Suhas Chanpra Sen, J.
1. The following question of law has been referred to us by the Tribunal at the instance of the Revenue:
' Whether, on the facts and in the circumstances of the case and in view of the fact that no interest on the securities purchased by the assessee was due to it, the Tribunal was correct in law in holding that theinterest paid on the moneys borrowed for the purchase of the said securities was allowable under Section 19(ii) of the Income-tax Act, 1961 '
The relevant assessment year is the assessment year 1962-63 for which the accounting period ended on December 31, 1961. In the course of assessment, the Income-tax Officer disallowed a claim for deduction of interest on account of loans taken for purchasing certain securities floated by the Government of Orissa. This claim was ultimately upheld by the Tribunal.
2. Mr. Naha, appearing on behalf of the Revenue, has contended that the interest paid on moneys borrowed for the purchase of the securities could not be allowed as deduction under Section 19(ii) of the Income-tax Act, 1961, inasmuch as the assessee did not have any income chargeable under the head ' Interest on securities'. There was no question of computation of any income under the head 'Intereston securities' and, therefore, the question of claim for any deduction under that head did not arise. Mr. Naha relied on a judgment of the Punjab High Court in the case of Seth Ram Gopal Mohta v. CIT , in support of his proposition.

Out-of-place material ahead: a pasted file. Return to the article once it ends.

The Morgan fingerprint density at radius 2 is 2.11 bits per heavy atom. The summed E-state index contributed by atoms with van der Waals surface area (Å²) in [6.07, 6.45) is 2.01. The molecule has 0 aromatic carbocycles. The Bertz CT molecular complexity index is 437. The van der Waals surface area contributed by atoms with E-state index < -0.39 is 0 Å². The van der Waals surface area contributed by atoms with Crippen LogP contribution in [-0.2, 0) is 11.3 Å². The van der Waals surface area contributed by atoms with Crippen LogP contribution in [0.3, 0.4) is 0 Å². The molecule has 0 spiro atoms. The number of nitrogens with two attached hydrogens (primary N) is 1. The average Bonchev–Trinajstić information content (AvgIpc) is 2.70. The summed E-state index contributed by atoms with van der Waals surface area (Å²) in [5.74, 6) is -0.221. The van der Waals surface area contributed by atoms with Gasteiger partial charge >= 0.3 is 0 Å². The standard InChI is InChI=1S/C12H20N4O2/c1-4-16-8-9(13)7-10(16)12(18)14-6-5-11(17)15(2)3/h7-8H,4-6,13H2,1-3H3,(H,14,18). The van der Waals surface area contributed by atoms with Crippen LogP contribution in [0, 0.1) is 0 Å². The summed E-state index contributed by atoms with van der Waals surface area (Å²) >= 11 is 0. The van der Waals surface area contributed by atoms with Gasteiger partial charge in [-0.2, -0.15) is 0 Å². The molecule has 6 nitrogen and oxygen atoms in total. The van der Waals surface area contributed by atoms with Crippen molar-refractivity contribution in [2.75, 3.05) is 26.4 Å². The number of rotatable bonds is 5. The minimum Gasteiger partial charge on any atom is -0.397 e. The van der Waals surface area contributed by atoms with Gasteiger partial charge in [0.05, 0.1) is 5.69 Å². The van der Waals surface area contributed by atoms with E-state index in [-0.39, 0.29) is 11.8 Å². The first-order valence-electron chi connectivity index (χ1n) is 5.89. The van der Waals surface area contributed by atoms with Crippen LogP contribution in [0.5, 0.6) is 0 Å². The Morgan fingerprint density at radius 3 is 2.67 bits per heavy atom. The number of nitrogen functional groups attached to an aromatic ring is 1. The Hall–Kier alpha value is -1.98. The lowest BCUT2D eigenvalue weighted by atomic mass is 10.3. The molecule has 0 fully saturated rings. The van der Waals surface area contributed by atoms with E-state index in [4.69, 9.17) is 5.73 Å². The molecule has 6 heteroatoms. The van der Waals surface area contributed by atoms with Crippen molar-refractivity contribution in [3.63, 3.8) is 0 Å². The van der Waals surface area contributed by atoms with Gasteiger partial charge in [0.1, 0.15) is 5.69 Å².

3. Section 18 makes 'interest on securities' chargeable to tax. Section 19 provides, inter alia, ' Subject to the provisions of Section 21, the income chargeable under the head 'Interest on securities' shall be computed after making the following deductions--......
(ii) any interest payable on moneys borrowed for the purpose of investment in the securities by the assessee.'
Here is a close similarity in the wording of Section 19 and that of Section 57 which deals with deductions from ' Income from other sources'. In the case of CIT v. Rajendra Prasad Moody : 115ITR519(SC) , the Supreme Court dealt with a question very similar to the question raised before us in this reference. In that case, the argument of the Revenue was (at pages 522 and 523):